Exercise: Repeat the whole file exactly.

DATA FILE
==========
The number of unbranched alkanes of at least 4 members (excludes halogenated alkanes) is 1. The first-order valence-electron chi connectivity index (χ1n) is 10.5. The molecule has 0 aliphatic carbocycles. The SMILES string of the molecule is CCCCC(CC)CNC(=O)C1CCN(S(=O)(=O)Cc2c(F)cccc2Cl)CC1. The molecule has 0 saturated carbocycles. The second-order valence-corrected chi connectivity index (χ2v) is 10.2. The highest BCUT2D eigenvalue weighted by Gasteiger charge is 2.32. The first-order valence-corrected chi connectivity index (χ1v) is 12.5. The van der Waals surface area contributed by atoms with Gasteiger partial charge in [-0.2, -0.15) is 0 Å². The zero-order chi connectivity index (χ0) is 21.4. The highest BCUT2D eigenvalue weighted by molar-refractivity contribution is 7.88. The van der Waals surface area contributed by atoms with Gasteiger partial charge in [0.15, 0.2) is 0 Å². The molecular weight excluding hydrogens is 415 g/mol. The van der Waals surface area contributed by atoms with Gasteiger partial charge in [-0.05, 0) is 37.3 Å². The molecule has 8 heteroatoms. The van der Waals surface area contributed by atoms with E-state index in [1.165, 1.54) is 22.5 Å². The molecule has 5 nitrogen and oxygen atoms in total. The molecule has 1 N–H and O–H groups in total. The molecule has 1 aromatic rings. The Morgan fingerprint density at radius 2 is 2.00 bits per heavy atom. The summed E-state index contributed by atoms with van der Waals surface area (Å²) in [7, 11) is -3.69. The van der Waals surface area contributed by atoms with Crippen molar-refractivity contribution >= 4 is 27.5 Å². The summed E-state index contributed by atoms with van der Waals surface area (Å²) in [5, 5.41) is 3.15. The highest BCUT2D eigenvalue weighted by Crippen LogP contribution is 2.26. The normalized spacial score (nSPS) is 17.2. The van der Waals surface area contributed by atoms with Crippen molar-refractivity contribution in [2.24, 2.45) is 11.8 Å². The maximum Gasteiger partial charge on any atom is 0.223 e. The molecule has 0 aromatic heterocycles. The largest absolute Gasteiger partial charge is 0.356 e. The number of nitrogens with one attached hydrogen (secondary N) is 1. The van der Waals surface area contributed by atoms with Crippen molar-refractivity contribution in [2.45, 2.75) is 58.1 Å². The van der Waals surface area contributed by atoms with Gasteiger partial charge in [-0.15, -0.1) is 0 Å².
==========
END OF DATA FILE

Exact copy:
The number of unbranched alkanes of at least 4 members (excludes halogenated alkanes) is 1. The first-order valence-electron chi connectivity index (χ1n) is 10.5. The molecule has 0 aliphatic carbocycles. The SMILES string of the molecule is CCCCC(CC)CNC(=O)C1CCN(S(=O)(=O)Cc2c(F)cccc2Cl)CC1. The molecule has 0 saturated carbocycles. The second-order valence-corrected chi connectivity index (χ2v) is 10.2. The highest BCUT2D eigenvalue weighted by Gasteiger charge is 2.32. The first-order valence-corrected chi connectivity index (χ1v) is 12.5. The van der Waals surface area contributed by atoms with Gasteiger partial charge in [-0.2, -0.15) is 0 Å². The zero-order chi connectivity index (χ0) is 21.4. The highest BCUT2D eigenvalue weighted by molar-refractivity contribution is 7.88. The van der Waals surface area contributed by atoms with Gasteiger partial charge in [0.15, 0.2) is 0 Å². The molecular weight excluding hydrogens is 415 g/mol. The van der Waals surface area contributed by atoms with Gasteiger partial charge in [-0.05, 0) is 37.3 Å². The molecule has 8 heteroatoms. The van der Waals surface area contributed by atoms with E-state index in [1.165, 1.54) is 22.5 Å². The molecule has 5 nitrogen and oxygen atoms in total. The molecule has 1 N–H and O–H groups in total. The molecule has 1 aromatic rings. The Morgan fingerprint density at radius 2 is 2.00 bits per heavy atom. The summed E-state index contributed by atoms with van der Waals surface area (Å²) in [7, 11) is -3.69. The van der Waals surface area contributed by atoms with Crippen molar-refractivity contribution >= 4 is 27.5 Å². The summed E-state index contributed by atoms with van der Waals surface area (Å²) in [5, 5.41) is 3.15. The highest BCUT2D eigenvalue weighted by Crippen LogP contribution is 2.26. The normalized spacial score (nSPS) is 17.2. The van der Waals surface area contributed by atoms with Crippen molar-refractivity contribution in [2.24, 2.45) is 11.8 Å². The maximum Gasteiger partial charge on any atom is 0.223 e. The molecule has 0 aromatic heterocycles. The largest absolute Gasteiger partial charge is 0.356 e. The number of nitrogens with one attached hydrogen (secondary N) is 1. The van der Waals surface area contributed by atoms with Crippen molar-refractivity contribution in [2.45, 2.75) is 58.1 Å². The van der Waals surface area contributed by atoms with Gasteiger partial charge in [-0.15, -0.1) is 0 Å².